|Died||February 14, 2000 (aged 93)|
|Alma mater||Queen's University (BA 1927, MA 1930)|
Columbia University (Ph.D) (1934)
|Awards||Atoms for Peace Award (1960)|
Enrico Fermi Award (1969)
Elliott Cresson Medal (1970)
|Institutions||University of Chicago Metallurgical Laboratory|
|Thesis||Two-Crystal Study of the Structure and Width of K X-Ray Absorption Limits (1934)|
Walter Henry Zinn (December 10, 1906 – February 14, 2000) was an American nuclear physicist who was the first director of the Argonne National Laboratory from 1946 to 1956. He worked at the Manhattan Project's Metallurgical Laboratory during World War II, and supervised the construction of Chicago Pile-1, the world's first nuclear reactor, which went critical on December 2, 1942, at the University of Chicago. At Argonne he designed and built several new reactors, including Experimental Breeder Reactor I, the first nuclear reactor to produce electric power, which went live on December 20, 1951.
Walter Henry Zinn was born in Berlin (now Kitchener), Ontario, on December 10, 1906, the son of John Zinn, who worked in a tire factory, and Maria Anna Stoskopf. He had an older brother, Albert, who also became a factory worker.
Zinn entered Queen's University, where he earned a Bachelor of Arts degree in mathematics in 1927 and a Master of Arts degree in 1930. He then entered Columbia University in 1930, where he studied physics, writing his Doctor of Philosophy thesis on "Two-crystal study of the structure and width of K X-ray absorption limits". This was subsequently published in the Physical Review.
To support himself, Zinn taught at Queen's University from 1927 to 1928, and at Columbia from 1931 to 1932. He became an instructor at the City College of New York in 1932. While at Queen's he met Jennie A. (Jean) Smith, a fellow student. They were married in 1933 and had two sons, John Eric and Robert James. In 1938, Zinn became a naturalised United States citizen.
In 1939, the Pupin Physics Laboratories at Columbia where Zinn worked were the center of intensive research into the properties of uranium and nuclear fission, which had recently been discovered by Lise Meitner, Otto Hahn and Fritz Strassmann. At Columbia, Zinn, Enrico Fermi, Herbert L. Anderson , John R. Dunning and Leo Szilard investigated whether uranium-238 fissioned with slow neutrons, as Fermi believed, or only the uranium-235 isotope, as Niels Bohr contended. Since pure uranium-235 was not available, Fermi and Szilard chose to work with natural uranium. They were particularly interested in whether a nuclear chain reaction could be initiated. This would require more than one neutron to be emitted per fission on average in order to keep the chain reaction going. By March 1939, they established that about two were being emitted per fission on average. The delay between an atom absorbing a neutron and fission occurring would be the key to controlling a chain reaction.
At this point Zinn began working for Fermi, constructing experimental uranium lattices. To slow neutrons down requires a neutron moderator. Water was Fermi's first choice, but it tended to absorb neutrons as well as slow them. In July, Szilard suggested using carbon, in the form of graphite. The critical radius of a spherical reactor was calculated to be:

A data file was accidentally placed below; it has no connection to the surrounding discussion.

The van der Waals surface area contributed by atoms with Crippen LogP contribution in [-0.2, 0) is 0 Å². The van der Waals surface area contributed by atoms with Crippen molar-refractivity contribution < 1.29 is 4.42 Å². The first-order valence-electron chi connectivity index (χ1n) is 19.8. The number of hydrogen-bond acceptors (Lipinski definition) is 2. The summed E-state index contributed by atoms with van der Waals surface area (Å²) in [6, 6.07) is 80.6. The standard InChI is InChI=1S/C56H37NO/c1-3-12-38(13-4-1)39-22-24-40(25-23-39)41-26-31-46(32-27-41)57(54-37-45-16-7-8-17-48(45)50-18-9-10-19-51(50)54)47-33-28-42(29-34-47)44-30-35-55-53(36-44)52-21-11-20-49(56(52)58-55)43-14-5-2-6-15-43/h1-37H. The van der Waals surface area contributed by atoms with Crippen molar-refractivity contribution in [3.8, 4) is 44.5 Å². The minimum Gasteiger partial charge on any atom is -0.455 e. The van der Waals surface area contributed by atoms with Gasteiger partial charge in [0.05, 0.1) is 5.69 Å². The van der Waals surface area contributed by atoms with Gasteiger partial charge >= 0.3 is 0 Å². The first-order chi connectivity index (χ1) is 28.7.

In order for a self-sustaining nuclear chain reaction to occur, they needed k > 1. For a practical reactor configuration, it needed to be at least 3 or 4 percent more; but in August 1941 Zinn's initial experiments indicated a disappointing value of 0.87. Fermi pinned his hopes of a better result on an improved configuration, and purer uranium and graphite.
In early 1942, with the United States now embroiled World War II, Arthur Compton concentrated the Manhattan Project's various teams working on plutonium at the Metallurgical Laboratory at the University of Chicago. Zinn used athletes to build Fermi's increasingly large experimental configurations under the stands of the disused Stagg Field. In July 1942, Fermi measured a k = 1.007 from a uranium oxide lattice. This raised hopes that pure uranium would yield a suitable value of k.
By December 1942, Zinn and Anderson had the new configuration ready at Stagg Field. Some 24 feet (7.3 m) long, 24 feet (7.3 m) wide and 19 feet (5.8 m) high, it contained 385.5 long tons (391.7 t) of graphite and 46.5 long tons (47.2 t) of uranium metal and uranium oxide. When the experiment was carried out on the afternoon of December 2, 1942, the reactor, known as Chicago Pile-1, reached criticality without incident. Since the reactor had no radiation shield, it was run at a maximum power of only 200 W, enough to power a light bulb, and ran for only three months. It was shut down on February 28, 1943, because the US Army did not want to risk an accident near densely populated downtown Chicago.
The Army leased a 1,000 acres (400 ha) of the Cook County Forest Preserves known as "Site A" to the Manhattan Project, and "the Country Club" to the hundred or so scientists, guards and others who worked there. Zinn was placed in charge of Site A, under Fermi. Chicago Pile-1 was disassembled and rebuilt, this time with a radiation shield, at Site A. The reactor, now known as Chicago Pile-2, was operational again on March 20, 1943. Within a few months, Fermi began designing a new reactor, which became known as Chicago Pile-3. This was a very different type of reactor. It was much smaller, being only 6 feet (1.8 m) in diameter and 9 feet (2.7 m) high. It was power by 120 uranium metal rods, and moderated by 1,200 US gallons (4,500 l; 1,000 imp gal) of heavy water. Once again Zinn was in charge of construction, which commenced on New Year's Day in 1944. Chicago Pile-3 went critical on May 15, 1944, and commenced operation on June 23 at its full power of 300 KW. When Fermi departed for the Hanford Site, Zinn became the sole authority at Site A.
On September 29, 1944, Zinn received an urgent call from Samuel Allison, the director of the Metallurgical Laboratory. The B Reactor at Hanford had shut down shortly after reaching full power, only to come back to life again some hours later. Norman Hilberry suspected a neutron poison was responsible. If so, it had a half life of around 9.7 hours. Xenon-135 had a half life close to that, but had not been detected in Argonne or by the X-10 Graphite Reactor in Oak Ridge, Tennessee. Zinn quickly brought Chicago Pile-3 up to full power, and within twelve hours, had made a series of measurements that confirmed the Hanford results.